Those festive special offers might look tempting, but a little bit of preparation now could help you avoid costly shopping regrets.
It's that time of year again - when people prepare to roll up their sleeves and take part in shopping frenzies such as Black Friday.
But before you start shelling out, pause for a moment and consider whether you could be a little more savvy with your cash. Are you really going after the best bargains? Will you regret splashing out too much come January?
Here are 7 things you need to know before starting your Christmas shopping...
1. Is it really a bargain?
Just because a shop is advertising 'mega discounts', is the item you're after really cheaper than it would be at another time of year? Do some homework now, when you're less under pressure to have Christmas all wrapped up - and you'll have a better idea later on if you're really getting a great deal.
2. Can you take it back?
Swot up on your consumer rights. While there are general rules, it's worth asking stores about their individual policies when it comes to 'goodwill' returns if you simply change your mind. The Consumer Rights Act spells out consumers' rights to refunds on faulty items and makes it easier to challenge hidden fees and charges.
3. How you pay can give you added protections if anything goes wrong
Consumer group Which? explains that under section 75 of the Consumer Credit Act, your credit card company is jointly liable if something goes wrong with a product or a service you've paid for with that card.
If you've spent more than £100 and less than £30,000 on something, you can claim in this way if something goes wrong. You don't have to have paid the full amount on your credit card, either. Which? says to qualify for the protections, it's the value of the goods you're buying that is key, not the amount paid on the card.
4. Check the website you're buying from is genuine
Myles Dawson, UK country manager at Adyen, which processes payments, says with many limited-period deals on offer, shoppers may be tempted to let their guard down.
"It helps to stick to retailers you know are reputable. That is not to say that any online retailer you haven't heard of should be on the black list, but take the time to do a little research and look for reviews," he says.
"Checking your emails carefully is also crucial. Fraudsters are becoming increasingly sophisticated at mimicking legitimate retailers.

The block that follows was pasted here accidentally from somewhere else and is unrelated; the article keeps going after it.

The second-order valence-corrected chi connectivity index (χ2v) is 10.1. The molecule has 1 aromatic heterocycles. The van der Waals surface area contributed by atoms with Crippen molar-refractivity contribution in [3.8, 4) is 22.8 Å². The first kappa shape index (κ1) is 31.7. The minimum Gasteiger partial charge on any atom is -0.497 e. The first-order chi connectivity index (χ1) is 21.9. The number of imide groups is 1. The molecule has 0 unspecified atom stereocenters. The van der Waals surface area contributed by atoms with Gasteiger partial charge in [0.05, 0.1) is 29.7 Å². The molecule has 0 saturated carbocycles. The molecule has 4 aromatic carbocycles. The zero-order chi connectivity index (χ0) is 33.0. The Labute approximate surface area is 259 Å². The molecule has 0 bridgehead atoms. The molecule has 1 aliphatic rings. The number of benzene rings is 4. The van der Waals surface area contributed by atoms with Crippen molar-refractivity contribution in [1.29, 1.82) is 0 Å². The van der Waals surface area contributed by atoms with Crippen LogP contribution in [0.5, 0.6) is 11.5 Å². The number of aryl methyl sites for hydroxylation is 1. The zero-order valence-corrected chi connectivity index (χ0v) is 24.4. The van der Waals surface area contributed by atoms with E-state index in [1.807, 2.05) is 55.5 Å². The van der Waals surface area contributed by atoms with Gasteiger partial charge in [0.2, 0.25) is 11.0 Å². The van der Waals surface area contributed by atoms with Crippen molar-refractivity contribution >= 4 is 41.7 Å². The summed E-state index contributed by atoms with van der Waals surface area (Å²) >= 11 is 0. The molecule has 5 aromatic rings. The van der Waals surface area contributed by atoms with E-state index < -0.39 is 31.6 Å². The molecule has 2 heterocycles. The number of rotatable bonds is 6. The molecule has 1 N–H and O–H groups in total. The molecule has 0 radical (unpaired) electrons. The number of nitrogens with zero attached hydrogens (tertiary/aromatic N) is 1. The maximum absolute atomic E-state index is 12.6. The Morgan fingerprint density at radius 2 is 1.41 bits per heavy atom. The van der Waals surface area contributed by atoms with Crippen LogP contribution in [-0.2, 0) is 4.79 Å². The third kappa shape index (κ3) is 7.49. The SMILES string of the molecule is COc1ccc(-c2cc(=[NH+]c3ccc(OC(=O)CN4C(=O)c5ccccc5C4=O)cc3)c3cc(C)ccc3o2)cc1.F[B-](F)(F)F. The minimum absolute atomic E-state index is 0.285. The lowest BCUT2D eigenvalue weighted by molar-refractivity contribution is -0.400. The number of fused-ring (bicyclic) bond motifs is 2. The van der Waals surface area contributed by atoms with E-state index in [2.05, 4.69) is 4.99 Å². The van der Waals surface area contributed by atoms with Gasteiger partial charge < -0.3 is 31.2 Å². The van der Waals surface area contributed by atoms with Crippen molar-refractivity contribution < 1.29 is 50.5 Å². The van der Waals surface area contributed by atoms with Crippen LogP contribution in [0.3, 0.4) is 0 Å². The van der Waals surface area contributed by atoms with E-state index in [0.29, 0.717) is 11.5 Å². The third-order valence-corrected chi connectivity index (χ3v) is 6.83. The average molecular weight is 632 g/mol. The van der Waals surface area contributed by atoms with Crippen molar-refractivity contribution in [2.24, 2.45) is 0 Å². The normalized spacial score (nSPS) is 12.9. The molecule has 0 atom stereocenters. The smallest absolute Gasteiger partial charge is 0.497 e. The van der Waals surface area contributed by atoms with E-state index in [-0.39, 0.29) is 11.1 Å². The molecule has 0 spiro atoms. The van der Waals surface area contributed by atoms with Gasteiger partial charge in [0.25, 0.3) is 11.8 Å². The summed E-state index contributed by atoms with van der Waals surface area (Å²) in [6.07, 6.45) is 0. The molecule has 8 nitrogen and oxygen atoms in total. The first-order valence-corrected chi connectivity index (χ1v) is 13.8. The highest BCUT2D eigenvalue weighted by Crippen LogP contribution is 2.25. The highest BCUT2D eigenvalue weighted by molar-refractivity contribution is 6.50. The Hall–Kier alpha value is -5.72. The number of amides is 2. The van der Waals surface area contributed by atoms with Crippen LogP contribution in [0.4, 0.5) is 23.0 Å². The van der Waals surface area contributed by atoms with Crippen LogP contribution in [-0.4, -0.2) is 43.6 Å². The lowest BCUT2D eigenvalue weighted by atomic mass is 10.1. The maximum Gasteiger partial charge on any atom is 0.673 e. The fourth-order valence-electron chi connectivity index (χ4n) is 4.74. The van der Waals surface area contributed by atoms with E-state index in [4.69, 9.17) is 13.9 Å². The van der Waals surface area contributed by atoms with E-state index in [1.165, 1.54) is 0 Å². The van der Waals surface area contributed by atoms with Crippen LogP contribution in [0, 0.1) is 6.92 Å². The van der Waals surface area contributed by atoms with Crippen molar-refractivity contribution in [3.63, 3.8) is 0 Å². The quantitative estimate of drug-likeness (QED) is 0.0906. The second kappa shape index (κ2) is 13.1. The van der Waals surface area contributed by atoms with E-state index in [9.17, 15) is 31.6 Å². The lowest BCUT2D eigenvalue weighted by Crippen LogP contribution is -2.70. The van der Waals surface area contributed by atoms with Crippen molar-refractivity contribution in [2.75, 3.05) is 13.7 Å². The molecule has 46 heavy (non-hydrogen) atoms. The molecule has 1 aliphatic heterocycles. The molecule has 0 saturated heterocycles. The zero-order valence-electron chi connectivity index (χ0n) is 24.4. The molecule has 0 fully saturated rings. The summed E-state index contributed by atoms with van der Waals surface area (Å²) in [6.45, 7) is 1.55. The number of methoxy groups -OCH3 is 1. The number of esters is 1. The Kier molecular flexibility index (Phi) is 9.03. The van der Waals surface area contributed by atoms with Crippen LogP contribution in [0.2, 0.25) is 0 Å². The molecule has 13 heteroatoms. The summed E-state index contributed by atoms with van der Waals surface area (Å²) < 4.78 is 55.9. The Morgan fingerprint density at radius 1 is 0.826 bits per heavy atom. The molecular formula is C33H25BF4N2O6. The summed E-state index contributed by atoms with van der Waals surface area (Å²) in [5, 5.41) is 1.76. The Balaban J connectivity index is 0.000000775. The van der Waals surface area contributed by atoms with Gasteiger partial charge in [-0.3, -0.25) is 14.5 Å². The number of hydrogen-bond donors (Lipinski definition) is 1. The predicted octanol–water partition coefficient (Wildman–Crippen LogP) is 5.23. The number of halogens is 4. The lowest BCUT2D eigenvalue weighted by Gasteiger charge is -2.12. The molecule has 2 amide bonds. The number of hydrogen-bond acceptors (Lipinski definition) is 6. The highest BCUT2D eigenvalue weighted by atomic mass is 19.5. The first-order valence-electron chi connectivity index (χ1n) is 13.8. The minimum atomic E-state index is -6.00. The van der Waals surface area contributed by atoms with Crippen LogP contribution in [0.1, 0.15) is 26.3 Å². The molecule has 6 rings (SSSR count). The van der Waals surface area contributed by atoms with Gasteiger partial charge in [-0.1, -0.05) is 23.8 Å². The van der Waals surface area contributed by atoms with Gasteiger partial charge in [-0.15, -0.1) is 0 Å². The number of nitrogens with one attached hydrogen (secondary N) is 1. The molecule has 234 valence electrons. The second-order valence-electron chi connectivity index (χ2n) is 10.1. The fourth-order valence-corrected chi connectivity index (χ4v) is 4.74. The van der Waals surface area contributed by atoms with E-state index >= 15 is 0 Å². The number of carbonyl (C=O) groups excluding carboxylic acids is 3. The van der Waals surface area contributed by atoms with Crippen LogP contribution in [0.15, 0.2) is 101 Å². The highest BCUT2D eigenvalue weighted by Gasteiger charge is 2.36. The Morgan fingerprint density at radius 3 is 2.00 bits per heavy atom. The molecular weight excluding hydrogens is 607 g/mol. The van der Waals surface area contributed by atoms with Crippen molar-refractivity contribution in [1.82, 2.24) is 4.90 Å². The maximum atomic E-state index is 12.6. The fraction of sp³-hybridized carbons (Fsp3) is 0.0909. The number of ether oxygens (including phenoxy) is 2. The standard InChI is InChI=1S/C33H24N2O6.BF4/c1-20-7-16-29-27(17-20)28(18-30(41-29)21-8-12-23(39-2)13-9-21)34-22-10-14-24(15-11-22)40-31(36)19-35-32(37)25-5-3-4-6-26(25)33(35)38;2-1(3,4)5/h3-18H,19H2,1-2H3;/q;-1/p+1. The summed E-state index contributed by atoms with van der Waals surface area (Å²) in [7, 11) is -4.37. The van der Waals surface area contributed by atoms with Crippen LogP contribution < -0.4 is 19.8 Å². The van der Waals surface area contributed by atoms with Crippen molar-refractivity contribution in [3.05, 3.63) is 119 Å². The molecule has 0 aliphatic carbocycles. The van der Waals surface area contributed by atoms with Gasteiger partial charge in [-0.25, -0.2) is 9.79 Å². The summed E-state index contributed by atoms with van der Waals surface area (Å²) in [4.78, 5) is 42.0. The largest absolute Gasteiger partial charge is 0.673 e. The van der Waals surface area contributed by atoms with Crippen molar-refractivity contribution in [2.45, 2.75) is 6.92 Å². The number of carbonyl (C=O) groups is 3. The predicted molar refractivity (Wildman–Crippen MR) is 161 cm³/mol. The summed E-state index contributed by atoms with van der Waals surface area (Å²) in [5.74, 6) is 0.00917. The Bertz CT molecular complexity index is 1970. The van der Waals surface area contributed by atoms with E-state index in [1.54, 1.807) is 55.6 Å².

"They know it's easy for you to get caught in the moment when a great offer lands in your inbox.
"Take a few moments to check the email address of the sender is legitimate and look closely at the destination of a link, before clicking it. This helps avoid ending up on a spoofed website and mistakenly providing your card details and personal information to fraudsters."
5. Factor in delivery charges
Two-thirds (67%) of shoppers say they would not be willing to buy online if the delivery costs are too high, according to a survey by delivery management company Whistl.
Some online stores offer free delivery for shoppers who spend over a certain amount when making a purchase.
And while it may be considered quite cheeky, a third of the shoppers surveyed admitted they will overspend - knowing they will later send some items back - just to qualify for free delivery.
Patience can help cut delivery costs. Half (50%) of those surveyed would be willing to wait an extra two to three days in exchange for free delivery - while more than a quarter (28%) would wait four to five days longer.
6. Will your shopping spree put you in debt?
Make sure the thrill of a bargain doesn't lead to a debt hangover. Set a budget, and if you're paying by credit card, pay it off in full before any charges apply.
Keep track of your account balance - busting an overdraft limit could also make a purchase very expensive, once you factor in those bank charges.
7. Cut the costs
Voucher and cashback websites can help trim back costs. And if you don't mind risking someone else snapping it up, try leaving your item in your online shopping basket and see if the store tries to nudge you by emailing a discount code. It does happen!